ConstructionConnect’s economist, Alex Carrick, focused on the potential economic impact of the Democratic majority in the House of Representatives in his November 15 presentation with the American Institute of Architects’ (AIA) Kermit Baker and the Associated General Contractors’ Kenneth Simonson. Carrick saw the opportunity for agreement on infrastructure spending between the White House and Congress that could lead to long overdue increases in federal investment in highways and bridges. He also noted that an agreement on a middle-class tax cut could support strong consumer spending in 2019. Carrick was cautious about the prospects for either of these developments in light of the deficit spending and the expected difficulty in reconciling a federal budget.
AIA’s Baker forecasted that total non-residential construction would be four percent higher in 2019, with gains in institutional and industrial buildings offsetting weaker growth in commercial construction activity. Like Carrick, Baker warned of the political difficulties in the passage of the new U.S./Mexico/Canada trade agreement and budget stalemates that could potentially shut down the government for a time. He also cautioned that architects were beginning to see growth in billings flatten out after two years of nearly continuous growth.
Simonson predicted that non-residential spending would rise between two and five percent in 2019. Unlike his colleagues, Simonson sees the majority of the increased spending coming from infrastructure, transportation facilities, and increased investment in power and energy. He pointed out that the coming investment in 5G technology could boost telecommunications construction. Simonson expressed concern that U.S. trade policies would push costs higher and dampen demand, and that rising interest rates could do the same (especially for housing and commercial properties). He shared the AGC’s worry that a shortage of skilled construction workers would hinder contractors’ ability put construction in place.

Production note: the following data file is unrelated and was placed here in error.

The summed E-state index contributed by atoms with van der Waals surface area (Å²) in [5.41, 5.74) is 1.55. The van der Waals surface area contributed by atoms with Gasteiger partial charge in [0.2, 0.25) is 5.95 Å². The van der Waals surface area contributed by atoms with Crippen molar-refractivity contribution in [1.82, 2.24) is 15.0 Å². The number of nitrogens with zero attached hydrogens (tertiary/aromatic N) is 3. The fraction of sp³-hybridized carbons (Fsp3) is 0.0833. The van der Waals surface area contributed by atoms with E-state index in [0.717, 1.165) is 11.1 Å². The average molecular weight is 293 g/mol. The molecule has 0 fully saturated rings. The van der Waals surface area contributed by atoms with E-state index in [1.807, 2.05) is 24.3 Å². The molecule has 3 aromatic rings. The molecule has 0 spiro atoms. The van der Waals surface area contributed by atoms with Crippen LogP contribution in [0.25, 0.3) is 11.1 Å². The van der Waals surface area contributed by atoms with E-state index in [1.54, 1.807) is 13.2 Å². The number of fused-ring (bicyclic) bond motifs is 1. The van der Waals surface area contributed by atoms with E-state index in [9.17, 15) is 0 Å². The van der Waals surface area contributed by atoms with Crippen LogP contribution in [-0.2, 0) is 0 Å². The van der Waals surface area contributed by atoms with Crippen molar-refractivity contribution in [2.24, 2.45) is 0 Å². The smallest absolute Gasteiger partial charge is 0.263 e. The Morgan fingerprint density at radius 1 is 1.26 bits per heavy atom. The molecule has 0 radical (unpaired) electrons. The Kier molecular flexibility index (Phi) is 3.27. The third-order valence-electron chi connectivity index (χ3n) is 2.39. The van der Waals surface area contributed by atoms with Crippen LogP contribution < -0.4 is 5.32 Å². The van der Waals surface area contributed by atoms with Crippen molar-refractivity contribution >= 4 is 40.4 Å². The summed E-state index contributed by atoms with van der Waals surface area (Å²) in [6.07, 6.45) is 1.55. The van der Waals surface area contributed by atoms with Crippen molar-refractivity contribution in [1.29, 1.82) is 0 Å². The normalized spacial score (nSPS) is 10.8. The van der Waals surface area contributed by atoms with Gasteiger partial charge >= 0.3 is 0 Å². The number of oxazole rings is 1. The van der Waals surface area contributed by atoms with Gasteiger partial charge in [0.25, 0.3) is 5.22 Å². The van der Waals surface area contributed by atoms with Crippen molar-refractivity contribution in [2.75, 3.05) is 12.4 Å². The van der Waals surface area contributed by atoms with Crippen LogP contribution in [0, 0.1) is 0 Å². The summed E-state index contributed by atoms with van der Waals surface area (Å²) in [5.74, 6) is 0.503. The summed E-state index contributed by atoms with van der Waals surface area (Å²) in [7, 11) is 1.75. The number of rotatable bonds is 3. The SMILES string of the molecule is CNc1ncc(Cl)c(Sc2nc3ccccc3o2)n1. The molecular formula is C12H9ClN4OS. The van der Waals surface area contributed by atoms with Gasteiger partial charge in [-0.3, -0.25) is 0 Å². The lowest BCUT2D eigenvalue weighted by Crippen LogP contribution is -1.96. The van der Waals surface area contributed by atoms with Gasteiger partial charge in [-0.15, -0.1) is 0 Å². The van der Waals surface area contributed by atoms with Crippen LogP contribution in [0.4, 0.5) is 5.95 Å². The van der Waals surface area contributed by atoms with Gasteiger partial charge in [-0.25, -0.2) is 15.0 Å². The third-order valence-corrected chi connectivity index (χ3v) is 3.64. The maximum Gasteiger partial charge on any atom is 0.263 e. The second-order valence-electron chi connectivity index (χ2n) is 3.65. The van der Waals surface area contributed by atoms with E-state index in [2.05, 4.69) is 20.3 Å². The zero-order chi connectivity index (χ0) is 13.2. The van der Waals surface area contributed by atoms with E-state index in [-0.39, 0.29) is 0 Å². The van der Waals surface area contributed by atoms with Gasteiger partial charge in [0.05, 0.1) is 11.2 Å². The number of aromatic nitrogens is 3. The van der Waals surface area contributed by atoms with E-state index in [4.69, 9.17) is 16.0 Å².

While the U.S. economy may be showing fatigue ten years into a growth cycle, the outlook for many of the global markets in 2019 is for a reversal of growth trends that have been much shorter in duration.
It has been several years since U.S. companies had to plan for operating in a declining global marketplace. The fiscal stress caused by the financial crisis lingered for years in Europe after the U.S. had recovered, but European and Asian countries had contributed to global GDP growth for the past five years. That trend is beginning to erode. In the third quarter, the German economy contracted for the first time since the 2009 recession trough. China’s growth has begun to tick higher again but most emerging economies have seen markets become more challenging. With slower economies, the fiscal woes of Italy and Greece have resurfaced. And the growing political chaos in Great Britain has raised concerns that its exit from the European Union (EU) next spring will spark a severe recession.